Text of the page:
As our sense of right and wrong has been honed in the face of our new circumstances, so specific values have come to the fore to play an increasingly important role in our thinking. Equality, not just of goods and rewards, but of esteem. Our newly discovered sense of respect and gratitude for what so many of our lowest paid workers are prepared, and, quite frankly, required to do on all our behalves. To them we owe more than the weekly handclapping, and we know it. The true showing of moral right and wrong will be in how far we are prepared to go, when more of our old ways of living come back on stream, in insisting those workers get the recognition and rewards they deserve, and what we will be prepared to do or to sacrifice to ensure that it happens.
Another value that has come to the fore and seems worthy of renewed defence is truthfulness. Whatever intellectual moves are made by those who wish to throw sceptical shade at the notion of truth, there is nothing like a real-world emergency to bring us back to basics. More than ever, we want to be told the truth about what we know and don’t know, about what decisions have been taken on our behalf and on what basis they have been made. That’s why it is important that governments level with us, spare us nothing, and are prepared to admit where they went wrong and how they are attempting to put things right in the future. In short, it is a question of trust.
Trust and truthfulness are linked, as Bernard Williams ably pointed out in his last work, Truth and Truthfulness. Those who claim that objective truth is an unreachable ideal, or worse, an attempt by those in powerful positions to assert what they believe and do to be the right thing by convincing others to go along with it, are also implicitly committed to a notion of truth. They, too, believe, and want us to believe, what they are saying; and their inclinations are right, even if their conclusions are wanting, because they don’t want to be taken in and hoodwinked by those wielding authority without responsibility or care for those who disagree with them.
Thus, what people want is for others to be straight with them, to know what is really going on, however unpalatable the truth may be. It matters mightily right now that our governments and their scientific advisers level with us. We don’t want false reassurances or over-promising, and we are quick to scrutinise claims that they are “just following the science”. The science, which is not always conclusive, informs; the leading is done by governments and we’d rather be told this and have the chance to question where they are leading us and why. That’s why we had calls in the UK to have the minutes of the meetings of SAGE (the Government’s Scientific Advisory Group for Emergencies) published and why an Independent SAGE group emerged to scrutinise the evidence and advice. We can live with the truth, however patchy and uncertain it is, and on that basis we can judge for ourselves, or hear other expert opinions, and not just be told to accept that the government is continuing to do the right thing at the right time. The more transparent, i.e. truthful, governments are prepared to be, the more trust there is likely to be in them, and as a consequence, the more likely it is that the population will follow the advice governments give.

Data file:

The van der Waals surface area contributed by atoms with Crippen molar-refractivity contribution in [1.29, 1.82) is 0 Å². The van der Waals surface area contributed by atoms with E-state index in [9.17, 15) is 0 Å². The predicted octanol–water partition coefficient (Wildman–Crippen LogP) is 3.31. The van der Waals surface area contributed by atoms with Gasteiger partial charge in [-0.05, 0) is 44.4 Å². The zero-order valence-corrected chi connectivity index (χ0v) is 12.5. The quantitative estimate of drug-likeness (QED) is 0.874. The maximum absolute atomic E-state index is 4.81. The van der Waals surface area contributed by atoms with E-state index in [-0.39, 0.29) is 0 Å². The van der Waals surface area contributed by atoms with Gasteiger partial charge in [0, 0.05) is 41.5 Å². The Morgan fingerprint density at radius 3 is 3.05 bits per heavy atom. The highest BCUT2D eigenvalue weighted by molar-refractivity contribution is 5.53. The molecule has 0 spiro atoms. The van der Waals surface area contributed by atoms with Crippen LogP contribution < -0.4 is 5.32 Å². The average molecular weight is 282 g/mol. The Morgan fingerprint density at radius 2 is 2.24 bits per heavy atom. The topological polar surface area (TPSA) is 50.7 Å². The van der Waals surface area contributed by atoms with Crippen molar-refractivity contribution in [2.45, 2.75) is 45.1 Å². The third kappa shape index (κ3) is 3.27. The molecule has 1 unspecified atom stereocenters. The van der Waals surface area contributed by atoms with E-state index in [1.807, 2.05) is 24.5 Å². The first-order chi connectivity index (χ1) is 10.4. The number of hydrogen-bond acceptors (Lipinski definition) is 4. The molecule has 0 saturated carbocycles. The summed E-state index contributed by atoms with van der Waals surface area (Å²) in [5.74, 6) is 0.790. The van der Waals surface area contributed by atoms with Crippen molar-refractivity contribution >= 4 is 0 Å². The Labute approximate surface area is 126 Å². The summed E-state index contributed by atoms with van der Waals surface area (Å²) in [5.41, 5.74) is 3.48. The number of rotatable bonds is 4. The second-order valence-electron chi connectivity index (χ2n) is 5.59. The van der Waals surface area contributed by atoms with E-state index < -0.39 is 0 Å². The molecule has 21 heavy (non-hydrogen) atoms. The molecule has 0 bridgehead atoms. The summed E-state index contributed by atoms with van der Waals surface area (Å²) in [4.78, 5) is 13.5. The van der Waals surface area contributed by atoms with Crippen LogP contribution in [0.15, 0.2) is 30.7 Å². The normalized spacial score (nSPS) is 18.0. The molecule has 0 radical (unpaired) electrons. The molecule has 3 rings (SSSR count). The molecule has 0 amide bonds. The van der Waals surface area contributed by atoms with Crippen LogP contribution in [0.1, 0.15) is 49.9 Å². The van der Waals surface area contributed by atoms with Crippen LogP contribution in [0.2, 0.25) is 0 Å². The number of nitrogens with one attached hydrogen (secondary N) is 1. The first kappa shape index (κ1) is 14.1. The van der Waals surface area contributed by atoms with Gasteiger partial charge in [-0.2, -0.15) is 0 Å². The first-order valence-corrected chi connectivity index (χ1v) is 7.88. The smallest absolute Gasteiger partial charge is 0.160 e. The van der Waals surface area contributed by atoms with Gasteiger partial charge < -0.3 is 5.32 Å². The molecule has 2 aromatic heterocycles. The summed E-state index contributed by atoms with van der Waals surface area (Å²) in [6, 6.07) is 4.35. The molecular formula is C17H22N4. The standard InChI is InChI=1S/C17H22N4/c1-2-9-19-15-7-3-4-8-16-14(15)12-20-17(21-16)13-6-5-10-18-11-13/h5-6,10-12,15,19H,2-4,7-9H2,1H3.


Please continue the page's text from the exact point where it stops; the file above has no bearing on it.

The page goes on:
At first, when the pandemic struck and when, rather late, the UK government announced that we were going into lockdown, there was a willingness to stand behind our leaders, and a willingness for political parties to put their differences aside and work together for us. There was a sense that whatever political programme they had stood for previously, and whatever our reaction to it had been, this was a serious and sobering crisis that meant we could put aside our differences and trust them to do the right thing. Though as the weeks passed people became uneasy when their placing of trust was not always respected and the need for honesty was not always observed. In our fierce sense of doing what is right and expecting others to do what is right, we have been quick to spot what we can only describe, quite frankly, as bullshit, and to call it out when we hear it. We are better barometers of truthfulness and guarded bestowers of trust than at any time in our recent political history. This is because the stakes are so high.
In the new moral universe of social distancing, of sharing the moment but being alone, we do our bit to keep others safe and expect the same from them, believing that they, too, will do the right thing. If we see people flouting these norms, it may not be because they don’t care for others, or lack a similar sense of doing the right thing. It may be because it’s hard to know what the right thing is to do, hard to get at the facts about how the virus spreads, especially when governments are not clear in their messaging, or worse still, not thought to be truthful and trustworthy. Keeping our values in place and keeping a keen eye on the circumstances where these values come into play is as crucial now as observing the lockdown. It is what will keep us together though apart, and what will keep us safe and well.